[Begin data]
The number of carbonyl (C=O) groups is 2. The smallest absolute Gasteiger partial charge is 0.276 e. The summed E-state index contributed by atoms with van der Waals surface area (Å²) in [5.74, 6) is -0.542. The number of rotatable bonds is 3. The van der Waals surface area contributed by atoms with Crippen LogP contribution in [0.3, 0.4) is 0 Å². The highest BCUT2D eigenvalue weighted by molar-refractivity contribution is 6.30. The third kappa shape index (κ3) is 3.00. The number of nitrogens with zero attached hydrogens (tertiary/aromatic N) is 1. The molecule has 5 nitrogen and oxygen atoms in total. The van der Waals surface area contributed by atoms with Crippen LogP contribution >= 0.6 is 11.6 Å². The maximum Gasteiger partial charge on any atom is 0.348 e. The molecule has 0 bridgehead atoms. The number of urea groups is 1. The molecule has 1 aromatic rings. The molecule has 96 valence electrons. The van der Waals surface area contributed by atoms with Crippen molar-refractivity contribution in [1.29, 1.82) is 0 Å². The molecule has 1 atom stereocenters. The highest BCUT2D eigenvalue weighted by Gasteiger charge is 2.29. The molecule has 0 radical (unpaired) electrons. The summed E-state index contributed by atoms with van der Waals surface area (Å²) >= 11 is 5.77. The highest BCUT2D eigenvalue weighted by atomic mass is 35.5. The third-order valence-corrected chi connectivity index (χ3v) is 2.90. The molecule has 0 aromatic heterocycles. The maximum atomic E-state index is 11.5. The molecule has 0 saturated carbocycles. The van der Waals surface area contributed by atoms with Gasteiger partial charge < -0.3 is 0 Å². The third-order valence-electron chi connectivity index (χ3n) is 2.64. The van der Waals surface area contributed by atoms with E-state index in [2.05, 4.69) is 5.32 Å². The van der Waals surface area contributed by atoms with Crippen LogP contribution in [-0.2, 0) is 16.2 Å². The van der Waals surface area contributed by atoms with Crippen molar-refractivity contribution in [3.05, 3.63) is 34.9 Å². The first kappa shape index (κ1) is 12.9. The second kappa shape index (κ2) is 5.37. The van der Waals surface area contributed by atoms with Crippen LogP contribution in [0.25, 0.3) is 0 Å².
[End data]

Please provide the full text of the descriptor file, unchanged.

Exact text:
The number of carbonyl (C=O) groups is 2. The smallest absolute Gasteiger partial charge is 0.276 e. The summed E-state index contributed by atoms with van der Waals surface area (Å²) in [5.74, 6) is -0.542. The number of rotatable bonds is 3. The van der Waals surface area contributed by atoms with Crippen LogP contribution in [0.3, 0.4) is 0 Å². The highest BCUT2D eigenvalue weighted by molar-refractivity contribution is 6.30. The third kappa shape index (κ3) is 3.00. The number of nitrogens with zero attached hydrogens (tertiary/aromatic N) is 1. The molecule has 5 nitrogen and oxygen atoms in total. The van der Waals surface area contributed by atoms with Crippen LogP contribution >= 0.6 is 11.6 Å². The maximum Gasteiger partial charge on any atom is 0.348 e. The molecule has 0 bridgehead atoms. The number of urea groups is 1. The molecule has 1 aromatic rings. The molecule has 96 valence electrons. The van der Waals surface area contributed by atoms with Crippen molar-refractivity contribution in [1.29, 1.82) is 0 Å². The molecule has 1 atom stereocenters. The highest BCUT2D eigenvalue weighted by Gasteiger charge is 2.29. The molecule has 0 radical (unpaired) electrons. The summed E-state index contributed by atoms with van der Waals surface area (Å²) >= 11 is 5.77. The highest BCUT2D eigenvalue weighted by atomic mass is 35.5. The third-order valence-corrected chi connectivity index (χ3v) is 2.90. The molecule has 0 aromatic heterocycles. The maximum atomic E-state index is 11.5. The molecule has 0 saturated carbocycles. The van der Waals surface area contributed by atoms with Gasteiger partial charge < -0.3 is 0 Å². The third-order valence-electron chi connectivity index (χ3n) is 2.64. The van der Waals surface area contributed by atoms with E-state index in [2.05, 4.69) is 5.32 Å². The van der Waals surface area contributed by atoms with Crippen LogP contribution in [-0.2, 0) is 16.2 Å². The van der Waals surface area contributed by atoms with Crippen molar-refractivity contribution in [3.05, 3.63) is 34.9 Å². The first kappa shape index (κ1) is 12.9. The second kappa shape index (κ2) is 5.37. The van der Waals surface area contributed by atoms with Crippen LogP contribution in [0.25, 0.3) is 0 Å².